County Carlow FC is one of Ireland’s oldest rugby clubs, founded in 1873, before joining the Leinster Branch in 1899. To this day, the club is still playing a vital part in the lives of many of those in the Carlow town community.

Six months ago, Mary’s fingers slipped through Tommy Doyle’s hands for the final time.

The love of his life was gone and there was nothing left to do but hold onto the decades of cherished memories.

The love of, and for, family is what keeps most of us going in times of grief and the embrace of County Carlow FC, his second home, is what is softening the hardest days.

He has been wedded to Carlow since 1957 and the family club has always been there, long after his playing days were finished.

Tommy’s sons Robert and David played with the club for a short period in the 1990s and grandson Jack, who played three years of Senior Cup for Newbridge, is currently playing for Lansdowne U20s.

Tommy was raised in the GAA heartland of Baltinglass before moving on to Newbridge College where he grasped the oval ball for the first time alongside his cousin Jim Oliver.

He has never let go since.

Fifty-two years later, Tommy is the go-to man when any person interested wants to delve into the uniqueness of the club of the Carberys, the O’Briens, the Elmes, the Brennans, the Gordons and so many more.

“I have taken a backward step. They have me as a historian. You are starting to get pushed out when you are the historian of the club,” he laughed.

“My grandfather, on my mother’s side, Jim Oliver was actually a founder member back in 1873.”

He demurred when it came to his own impact on the club, insisting the garlands should be hung around the thick-neck of Tommy O’Brien.

“When I left school, I played with Lansdowne for 18 months and then came back to Carlow,” he said.

“That is when Tom O’Brien came to me and told me about all the great players that were coming to play for Carlow. Later, we found out he was telling all of us the same thing. He codded us all into it.

“We came together and had a great team in the 1960s. What a character Tom was, the only man who is an Honorary Life Member of Bective and Carlow, a marvellous character.”

Those were the days when everything had to be built painstakingly, brick-by-brick from the ground up.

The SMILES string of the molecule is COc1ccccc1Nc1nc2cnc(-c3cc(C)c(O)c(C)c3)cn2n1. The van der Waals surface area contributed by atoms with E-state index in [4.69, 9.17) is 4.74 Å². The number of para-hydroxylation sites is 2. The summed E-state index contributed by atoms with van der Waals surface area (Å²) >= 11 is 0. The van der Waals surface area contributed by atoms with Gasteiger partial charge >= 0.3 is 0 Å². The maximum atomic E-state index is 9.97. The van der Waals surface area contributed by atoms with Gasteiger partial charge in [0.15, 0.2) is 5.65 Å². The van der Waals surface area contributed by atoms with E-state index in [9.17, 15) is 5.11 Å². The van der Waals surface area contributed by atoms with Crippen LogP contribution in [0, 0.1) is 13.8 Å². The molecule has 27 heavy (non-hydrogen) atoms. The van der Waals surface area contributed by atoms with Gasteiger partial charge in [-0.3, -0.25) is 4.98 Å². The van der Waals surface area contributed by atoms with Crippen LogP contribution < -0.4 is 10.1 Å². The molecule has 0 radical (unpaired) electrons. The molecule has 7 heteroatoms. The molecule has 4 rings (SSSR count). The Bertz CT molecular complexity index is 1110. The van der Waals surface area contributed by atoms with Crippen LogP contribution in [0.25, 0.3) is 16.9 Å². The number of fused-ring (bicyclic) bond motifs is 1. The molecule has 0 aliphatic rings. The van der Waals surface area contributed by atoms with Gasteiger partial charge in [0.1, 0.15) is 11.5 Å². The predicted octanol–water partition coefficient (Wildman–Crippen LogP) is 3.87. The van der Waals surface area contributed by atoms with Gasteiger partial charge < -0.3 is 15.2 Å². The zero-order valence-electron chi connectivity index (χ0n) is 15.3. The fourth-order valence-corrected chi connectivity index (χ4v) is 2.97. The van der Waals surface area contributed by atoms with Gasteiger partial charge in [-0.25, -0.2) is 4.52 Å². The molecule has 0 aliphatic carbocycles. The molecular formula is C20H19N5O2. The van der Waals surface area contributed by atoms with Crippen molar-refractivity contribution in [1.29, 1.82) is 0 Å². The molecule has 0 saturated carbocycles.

“We were renting a shed on the grounds of the tennis club. The land came up for sale in Oak Park and Tom had the initiative to buy it.

“They were building a new church in Athy and we bought the old one in Carlow and did it up as a clubhouse, ran dances around the country with showbands to pay for that. That was the start of it, 1957, 1958, the early 1960s.

“Tom went along to any lad in the area out of boarding school that had played rugby and charmed them into the club.

“Tom, Pat O’Mahony and Brendan Moore were instrumental in setting up one of the first Youths system in Leinster. The ethos in the club and the members there have led to lifelong friendships.

“The sad thing is a lot of my friends, from that generation, have passed away. But, there are new people coming in.”

There have been three golden eras of Carlow rugby, the 1930s, the 1960s and the 1990s, the latter bunch winning a remarkable five out of six Towns Cups from 1992 to 1997.

“The present committee has a lot of the lads that were playing on those great teams of the 1990s,” said Tommy.

“In the 60s, I played with players, like the props Gerry Gordon, from Carlow, and Jack Ryan, from Athy, they would have been the Tadhg Furlong of their era.

The history of Carlow has been about firsts and breaking the mould, Maureen Gordon becoming the first Lady President of a senior club in Ireland and the current President Edel Gibbons is following in her footsteps.

They even gate-crashed the All-Ireland League party to climb all the way to the top of Division One in the 2000s.

“We had a great time. Carlow were there with Garryowen, Lansdowne, Ballymena, Shannon and Cork Constitution. We even headed the Division One for three or four weeks at one point. Then we won two Leinster Senior Cups, beating DLSP in both finals in the early 2000s.”

From those glorious days, Carlow slowly dropped through the lower ranks of the All-Ireland League, tumbling all the way to Division 2A of the Leinster Junior League.

There has also been a renewal of the old Junior rivalries, like neighbours Tullow, Kilkenny and Athy.

“I was the last ‘Senior President’ in 2010 when we returned to the Juniors. We are back in 1B now.

“We are doing it with all our players coming up through the system in the club with the exception of two players from Carlow IT. It is a nice position to be in.

“At this stage, I would be happy with mid-table in Division 1B and winning the Towns Cup,” smiled Tommy.

There is also a thriving mini-rugby and Youths section at Carlow, a striving Ladies section and the Carlow Bees, the all-inclusive, disability arm of the club, all supported by the wonderful voluntary work that is the lifeblood of the club.

It was no surprise to see the club President Edel Gibbons, Chairman Melvin Elmes, Honorary Secretary Arlene Browne and Tommy in Energia Park when The Bees took to the 4G pitch during the Celtic Cup match between Leinster A and the Dragons Development XV on 28 September.

This commitment to community and feeling a part of something is what keeps the club going strong.

And Tommy too.

This article first appeared in the official match programme for Leinster Rugby v Ospreys Rugby at the RDS Arena on Friday, 4 October, 2019.

Tickets for Leinster’s next home game, against Dragons on Friday, 1 November, are now available here.

Leinster v Dragons